Supplement to Stanford Social Innovation Review that seeks to …”speak to an increasingly shared understanding among policymakers, civil society leaders, and scholars that democracy reform today must address underlying systemic roots of exclusion and inequality. …Articles:
By Hahrie Han
It is often tempting to try to solve problems by looking for policy fixes, new technologies, and informational solutions, instead of addressing underlying power dynamics.
As long as it is more profitable to rig the rules than play by them, our better angels are unlikely to thrive. Part of the Winter 2020 issue’s Realizing Democracy supplement funded by the Ford Foundation.
Community organizers have a significant role in addressing the atrophy of civil goods that has transformed Americans from active citizens into political customers or nonprofit clients.
Powerful organization, rather than efficient mobilization, is the way to re-center people in our political life.
Recent research documents only a weak electoral connection between state legislators and their voters. It’s time to break the cycle and restore political power to ordinary citizens over entrenched minorities.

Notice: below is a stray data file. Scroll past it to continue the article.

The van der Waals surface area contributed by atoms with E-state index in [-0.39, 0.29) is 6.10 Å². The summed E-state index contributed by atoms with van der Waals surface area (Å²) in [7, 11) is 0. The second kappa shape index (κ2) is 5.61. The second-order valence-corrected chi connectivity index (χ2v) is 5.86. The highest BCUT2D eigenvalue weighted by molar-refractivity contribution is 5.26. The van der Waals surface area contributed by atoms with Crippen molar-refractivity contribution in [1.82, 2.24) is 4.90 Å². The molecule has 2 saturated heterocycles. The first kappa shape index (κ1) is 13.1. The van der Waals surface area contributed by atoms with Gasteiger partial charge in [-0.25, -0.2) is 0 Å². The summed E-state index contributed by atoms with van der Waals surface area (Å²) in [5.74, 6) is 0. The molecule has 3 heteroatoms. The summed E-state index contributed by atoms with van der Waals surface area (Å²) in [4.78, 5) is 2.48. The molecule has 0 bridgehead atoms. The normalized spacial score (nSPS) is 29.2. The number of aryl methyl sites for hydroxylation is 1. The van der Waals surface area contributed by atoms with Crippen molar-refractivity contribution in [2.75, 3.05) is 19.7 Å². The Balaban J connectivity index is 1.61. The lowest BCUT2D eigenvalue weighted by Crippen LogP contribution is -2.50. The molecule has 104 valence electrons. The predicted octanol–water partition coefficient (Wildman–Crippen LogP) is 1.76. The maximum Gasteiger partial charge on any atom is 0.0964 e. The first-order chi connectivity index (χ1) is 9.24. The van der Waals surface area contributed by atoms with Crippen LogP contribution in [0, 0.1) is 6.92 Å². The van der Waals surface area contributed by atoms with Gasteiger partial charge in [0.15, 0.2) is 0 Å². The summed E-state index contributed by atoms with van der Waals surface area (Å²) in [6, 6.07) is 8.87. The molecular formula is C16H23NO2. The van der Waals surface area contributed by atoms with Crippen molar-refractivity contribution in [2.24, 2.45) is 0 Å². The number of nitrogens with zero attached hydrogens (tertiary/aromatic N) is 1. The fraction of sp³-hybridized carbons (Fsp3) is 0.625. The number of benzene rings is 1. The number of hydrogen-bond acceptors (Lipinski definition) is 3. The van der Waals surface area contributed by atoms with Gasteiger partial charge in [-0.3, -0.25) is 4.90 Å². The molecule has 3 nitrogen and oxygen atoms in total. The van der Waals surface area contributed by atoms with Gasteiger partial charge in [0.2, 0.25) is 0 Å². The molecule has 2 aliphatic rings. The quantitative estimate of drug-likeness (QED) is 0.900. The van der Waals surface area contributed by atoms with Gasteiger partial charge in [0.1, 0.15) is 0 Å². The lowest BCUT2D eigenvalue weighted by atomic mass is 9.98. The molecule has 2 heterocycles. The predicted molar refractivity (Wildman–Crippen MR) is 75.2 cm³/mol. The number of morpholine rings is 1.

Community organizations nationwide are helping to reimagine the role of law enforcement by pushing prosecutors to embrace a new criminal justice reform agenda and collaborating with attorneys general to protect working people.
The sharp and growing imbalance between the wealthy and the rest of Americans dramatically alters how public policy itself is formulated—and what those policies ultimately look like.
To rebalance our democracy and economy, a real system of economic checks and balances must exist to ensure that working people have power in their workplaces.
Good strikes force the very consensus building that America needs, and the sooner we reprioritize unions, the sooner we can reclaim democracy.
When corporate engagement with governments serves narrow interests and money is critical for campaigns and influence, the system causes “corruptive dependencies,” exacerbates inequality, and leads to the perception that our “captured economy” is rigged and unjust.
Three takeaways to establish the structural and institutional guardrails necessary to creating a serious, concerted, and holistic effort to address issues of power and inequality across civil society, government, and the economy….(More)”.